Book Review: Lucky Rice, by Danielle Change

 

Hello again, savvy savers! Today finds us again with a new book review, and this time the new Asian fare-du-jour, Lucky Rice, by author Danielle Chang.

  • PRICE:$25.00
  • ISBN: 978-0-8041-8668-1
  • RELEASE: Jan 26th, 2016
  • FORMAT: Hardcover
  • CATEGORY: Cooking – Regional & Ethnic – Asian

Lucky Rice, the O, The Oprah Magazine‘s Cookbook of the Month and the Yahoo! Food’s Cookbook of the Week, is the latest culinary edition by Danielle Chang, founder of the festival of the same name—which brings nighttime sushi menus, open air markets, grand feasts, and dumpling-making sessions to America’s biggest cities—feeds our obsession for innovative Asian cuisine through 100 recipes inspired by a range of cultures.

Lucky Rice, and the not-to-be missed foreword by Lisa Ling, is a home-spun collection of stories, recipes, and suggestions featuring the full range of Asian cuisine, Tokyo to Taipei. Consider the perspective of this edition, as Chang spent the first five years of her life in Taipei before moving to Texas with her family. In Texas, she blended her with her love of American cuisine, simple Tex-Mex favorites with Asian classics, which helped her spawn the LUCKYRICE food festival, a multi-city foodie festival that celebrates every type of Asian home cooking. Chang hopes that her cookbook will introduce readers to the fascinating world of Asian cuisine, and inspire them to create in their own homes.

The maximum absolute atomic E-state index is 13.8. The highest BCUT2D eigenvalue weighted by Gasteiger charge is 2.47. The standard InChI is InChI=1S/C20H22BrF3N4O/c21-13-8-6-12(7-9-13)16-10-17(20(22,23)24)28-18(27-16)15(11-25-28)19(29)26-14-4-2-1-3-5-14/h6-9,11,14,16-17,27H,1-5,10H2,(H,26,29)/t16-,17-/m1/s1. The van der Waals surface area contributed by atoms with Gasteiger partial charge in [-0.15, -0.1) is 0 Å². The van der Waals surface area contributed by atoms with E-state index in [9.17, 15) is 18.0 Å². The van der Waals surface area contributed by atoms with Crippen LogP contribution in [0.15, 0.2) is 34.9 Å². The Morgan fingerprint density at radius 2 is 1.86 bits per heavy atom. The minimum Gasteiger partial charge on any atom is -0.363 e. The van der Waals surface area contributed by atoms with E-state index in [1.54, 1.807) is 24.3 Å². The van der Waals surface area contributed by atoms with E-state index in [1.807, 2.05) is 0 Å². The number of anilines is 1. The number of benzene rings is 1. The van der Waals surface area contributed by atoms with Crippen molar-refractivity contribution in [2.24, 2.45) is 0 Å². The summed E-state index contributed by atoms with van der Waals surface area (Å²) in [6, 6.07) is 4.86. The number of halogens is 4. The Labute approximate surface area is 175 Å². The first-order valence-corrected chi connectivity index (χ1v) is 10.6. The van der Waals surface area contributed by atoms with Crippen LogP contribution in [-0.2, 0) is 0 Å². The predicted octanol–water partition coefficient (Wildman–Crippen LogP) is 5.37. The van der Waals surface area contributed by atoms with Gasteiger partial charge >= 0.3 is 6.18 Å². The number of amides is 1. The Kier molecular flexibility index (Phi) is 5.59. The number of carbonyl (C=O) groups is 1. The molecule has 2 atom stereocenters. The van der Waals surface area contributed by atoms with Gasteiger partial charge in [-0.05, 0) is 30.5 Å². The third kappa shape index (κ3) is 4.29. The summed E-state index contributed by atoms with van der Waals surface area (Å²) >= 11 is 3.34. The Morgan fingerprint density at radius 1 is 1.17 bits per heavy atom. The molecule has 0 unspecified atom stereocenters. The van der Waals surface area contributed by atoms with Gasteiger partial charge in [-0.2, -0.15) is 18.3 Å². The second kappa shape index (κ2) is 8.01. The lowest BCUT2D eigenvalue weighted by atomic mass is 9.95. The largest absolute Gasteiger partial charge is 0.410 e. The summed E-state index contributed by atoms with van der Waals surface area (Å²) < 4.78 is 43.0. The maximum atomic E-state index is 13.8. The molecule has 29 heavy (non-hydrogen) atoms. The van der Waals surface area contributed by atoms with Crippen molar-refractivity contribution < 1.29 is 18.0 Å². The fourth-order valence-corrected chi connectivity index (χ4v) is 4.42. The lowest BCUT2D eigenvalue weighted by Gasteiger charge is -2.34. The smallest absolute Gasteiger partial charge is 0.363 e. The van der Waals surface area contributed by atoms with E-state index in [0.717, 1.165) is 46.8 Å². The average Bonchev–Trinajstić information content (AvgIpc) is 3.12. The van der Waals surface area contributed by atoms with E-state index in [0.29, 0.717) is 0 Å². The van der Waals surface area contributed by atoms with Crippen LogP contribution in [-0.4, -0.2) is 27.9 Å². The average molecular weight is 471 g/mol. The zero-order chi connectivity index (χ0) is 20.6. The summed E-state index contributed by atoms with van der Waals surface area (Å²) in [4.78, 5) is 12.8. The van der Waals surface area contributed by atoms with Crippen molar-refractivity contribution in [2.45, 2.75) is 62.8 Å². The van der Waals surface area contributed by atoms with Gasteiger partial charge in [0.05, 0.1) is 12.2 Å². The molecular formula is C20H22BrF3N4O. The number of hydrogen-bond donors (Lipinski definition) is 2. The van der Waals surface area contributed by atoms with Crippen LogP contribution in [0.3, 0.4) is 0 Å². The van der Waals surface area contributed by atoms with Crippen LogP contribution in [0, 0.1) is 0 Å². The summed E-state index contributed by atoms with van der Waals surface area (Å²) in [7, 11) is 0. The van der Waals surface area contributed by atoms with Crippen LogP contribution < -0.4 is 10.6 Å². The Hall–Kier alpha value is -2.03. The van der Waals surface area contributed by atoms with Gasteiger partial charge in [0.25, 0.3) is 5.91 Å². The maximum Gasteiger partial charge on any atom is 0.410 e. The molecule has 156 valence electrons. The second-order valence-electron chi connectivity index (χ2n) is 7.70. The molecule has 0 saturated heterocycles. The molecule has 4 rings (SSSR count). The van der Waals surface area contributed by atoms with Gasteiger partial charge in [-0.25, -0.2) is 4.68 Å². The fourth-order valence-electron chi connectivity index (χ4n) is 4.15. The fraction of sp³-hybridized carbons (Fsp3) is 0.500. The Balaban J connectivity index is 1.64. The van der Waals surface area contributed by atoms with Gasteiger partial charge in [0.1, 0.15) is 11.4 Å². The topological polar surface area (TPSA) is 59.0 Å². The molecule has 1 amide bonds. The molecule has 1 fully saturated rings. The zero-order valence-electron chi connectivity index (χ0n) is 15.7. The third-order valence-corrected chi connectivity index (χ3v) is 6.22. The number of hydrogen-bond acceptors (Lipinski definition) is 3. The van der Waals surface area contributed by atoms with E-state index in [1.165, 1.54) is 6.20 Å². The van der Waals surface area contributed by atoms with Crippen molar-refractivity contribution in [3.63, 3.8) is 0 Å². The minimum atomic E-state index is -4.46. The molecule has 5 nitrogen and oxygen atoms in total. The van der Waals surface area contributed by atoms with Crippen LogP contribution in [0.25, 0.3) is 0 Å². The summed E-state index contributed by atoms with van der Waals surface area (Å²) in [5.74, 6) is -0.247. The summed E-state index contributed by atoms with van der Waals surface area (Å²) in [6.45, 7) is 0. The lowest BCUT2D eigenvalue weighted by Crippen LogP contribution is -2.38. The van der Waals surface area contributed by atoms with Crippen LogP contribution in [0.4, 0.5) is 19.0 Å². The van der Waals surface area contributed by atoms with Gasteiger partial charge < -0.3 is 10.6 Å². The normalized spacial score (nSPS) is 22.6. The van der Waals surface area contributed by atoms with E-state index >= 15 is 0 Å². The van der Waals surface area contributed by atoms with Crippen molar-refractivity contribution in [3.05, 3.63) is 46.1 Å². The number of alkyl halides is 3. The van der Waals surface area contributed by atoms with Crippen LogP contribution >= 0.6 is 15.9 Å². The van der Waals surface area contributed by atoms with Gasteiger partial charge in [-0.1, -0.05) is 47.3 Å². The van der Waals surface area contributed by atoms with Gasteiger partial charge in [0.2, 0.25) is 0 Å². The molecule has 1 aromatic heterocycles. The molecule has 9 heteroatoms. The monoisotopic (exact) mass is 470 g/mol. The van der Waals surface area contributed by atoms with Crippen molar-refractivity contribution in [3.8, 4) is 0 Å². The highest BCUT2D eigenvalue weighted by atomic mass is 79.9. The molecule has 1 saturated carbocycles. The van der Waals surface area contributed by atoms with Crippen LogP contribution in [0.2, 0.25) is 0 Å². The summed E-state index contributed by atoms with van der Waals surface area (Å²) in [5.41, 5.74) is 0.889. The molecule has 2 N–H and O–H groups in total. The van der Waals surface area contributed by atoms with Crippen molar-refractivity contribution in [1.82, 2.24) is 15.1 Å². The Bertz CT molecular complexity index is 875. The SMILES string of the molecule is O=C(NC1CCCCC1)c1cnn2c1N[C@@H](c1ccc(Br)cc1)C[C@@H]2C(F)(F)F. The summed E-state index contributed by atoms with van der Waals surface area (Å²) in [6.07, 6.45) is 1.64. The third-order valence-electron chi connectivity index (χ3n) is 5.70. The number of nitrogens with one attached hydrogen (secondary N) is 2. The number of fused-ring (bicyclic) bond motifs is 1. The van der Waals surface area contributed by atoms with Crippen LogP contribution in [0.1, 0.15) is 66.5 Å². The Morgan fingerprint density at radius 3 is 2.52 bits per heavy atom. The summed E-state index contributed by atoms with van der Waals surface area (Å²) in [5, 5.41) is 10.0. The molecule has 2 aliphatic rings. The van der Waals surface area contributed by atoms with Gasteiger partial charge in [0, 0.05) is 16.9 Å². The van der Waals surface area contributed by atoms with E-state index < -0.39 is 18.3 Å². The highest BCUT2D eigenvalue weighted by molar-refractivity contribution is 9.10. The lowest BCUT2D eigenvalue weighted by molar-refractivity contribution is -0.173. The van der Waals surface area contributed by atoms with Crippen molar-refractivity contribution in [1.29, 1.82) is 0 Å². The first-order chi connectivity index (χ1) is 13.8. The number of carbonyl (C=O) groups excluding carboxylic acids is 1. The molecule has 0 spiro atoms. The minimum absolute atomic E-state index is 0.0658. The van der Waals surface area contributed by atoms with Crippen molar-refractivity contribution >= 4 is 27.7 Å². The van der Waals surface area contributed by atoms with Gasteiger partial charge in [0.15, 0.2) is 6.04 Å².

What I loved: The authors spicy spectrum of  select recipes, ranging from Curry Laksa to Macanese Chicken. The most unique, Jewish Pastrami Egg Rolls, and Asian Gazpacho.

What inspired me: Non-traditional takes on Tonkotsu Ramen, Classic Chinese Dumplings, Longevity Noodles, Hot and Sour Soup, and ABC Beef with Broccoli. Honorable mentions also goes out to Plus, the book includes both Cocktail and Sweets chapters, which aren’t normally found in most Asian cookbooks, which for me are welcome, needed, American additions. Just imagine, you can start your meal with a Shanghai Mule cocktail and end it with Thai Mango Pudding. Heaven.

What I think needed work: Many home cooks are intimidated by Asian cuisine. After all, when your favorite, faithful neighborhood take-out can delivers your favorites, why bother with lengthy, hard-to-find lists of unfamiliar, costly ingredients? Because these same vestiges of late night happiness will surely be devoid of Kimchi Tacos, Vietnamese Lemongrass Chicken with Fish Sauce, and Chairman Mao’s Red-Braised Pork Belly.

These recipes will require some planning, budgeting, and extra food preparation. Chances are your grocery store has a well-stocked Asian foods section, but you’ll likely be making an extra trip to an Asian market, but being able to re-create these recipes in any home kitchen would surely be worth it.

As a family, we made the Classic Chinese Dumplings; we found them simple, light, and ultra tasty!

This book is a keeper!

To find out more about this edition click here, and for information on purchasing your own copy, click here!

Enjoy,

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Please note, this book review copy was provided by Book Look Bloggers, a division of Penguin Random House; I was not compensated for my review, and all opinions are my own. Thank you!

 

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